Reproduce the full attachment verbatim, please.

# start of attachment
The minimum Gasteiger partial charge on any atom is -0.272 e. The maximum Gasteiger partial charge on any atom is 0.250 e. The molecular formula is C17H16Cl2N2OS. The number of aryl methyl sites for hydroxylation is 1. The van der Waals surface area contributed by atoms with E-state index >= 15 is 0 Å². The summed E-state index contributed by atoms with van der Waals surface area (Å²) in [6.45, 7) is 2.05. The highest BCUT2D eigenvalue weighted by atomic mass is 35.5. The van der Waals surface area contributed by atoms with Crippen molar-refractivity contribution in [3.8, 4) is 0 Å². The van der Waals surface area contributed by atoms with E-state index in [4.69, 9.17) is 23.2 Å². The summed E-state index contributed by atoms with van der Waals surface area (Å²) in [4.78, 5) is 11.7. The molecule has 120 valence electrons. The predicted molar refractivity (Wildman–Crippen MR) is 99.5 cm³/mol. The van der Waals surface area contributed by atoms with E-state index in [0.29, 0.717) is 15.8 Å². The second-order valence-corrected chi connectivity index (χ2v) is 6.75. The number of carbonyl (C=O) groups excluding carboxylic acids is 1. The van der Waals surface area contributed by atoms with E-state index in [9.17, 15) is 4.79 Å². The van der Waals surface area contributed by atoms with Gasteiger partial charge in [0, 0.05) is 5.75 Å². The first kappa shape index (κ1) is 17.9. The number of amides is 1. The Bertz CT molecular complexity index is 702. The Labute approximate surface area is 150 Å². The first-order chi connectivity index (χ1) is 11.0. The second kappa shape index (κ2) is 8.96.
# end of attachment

The minimum Gasteiger partial charge on any atom is -0.272 e. The maximum Gasteiger partial charge on any atom is 0.250 e. The molecular formula is C17H16Cl2N2OS. The number of aryl methyl sites for hydroxylation is 1. The van der Waals surface area contributed by atoms with E-state index >= 15 is 0 Å². The summed E-state index contributed by atoms with van der Waals surface area (Å²) in [6.45, 7) is 2.05. The highest BCUT2D eigenvalue weighted by atomic mass is 35.5. The van der Waals surface area contributed by atoms with Crippen molar-refractivity contribution in [3.8, 4) is 0 Å². The van der Waals surface area contributed by atoms with E-state index in [4.69, 9.17) is 23.2 Å². The summed E-state index contributed by atoms with van der Waals surface area (Å²) in [4.78, 5) is 11.7. The molecule has 120 valence electrons. The predicted molar refractivity (Wildman–Crippen MR) is 99.5 cm³/mol. The van der Waals surface area contributed by atoms with E-state index in [0.29, 0.717) is 15.8 Å². The second-order valence-corrected chi connectivity index (χ2v) is 6.75. The number of carbonyl (C=O) groups excluding carboxylic acids is 1. The van der Waals surface area contributed by atoms with E-state index in [9.17, 15) is 4.79 Å². The van der Waals surface area contributed by atoms with Gasteiger partial charge in [0, 0.05) is 5.75 Å². The first kappa shape index (κ1) is 17.9. The number of amides is 1. The Bertz CT molecular complexity index is 702. The Labute approximate surface area is 150 Å². The first-order chi connectivity index (χ1) is 11.0. The second kappa shape index (κ2) is 8.96.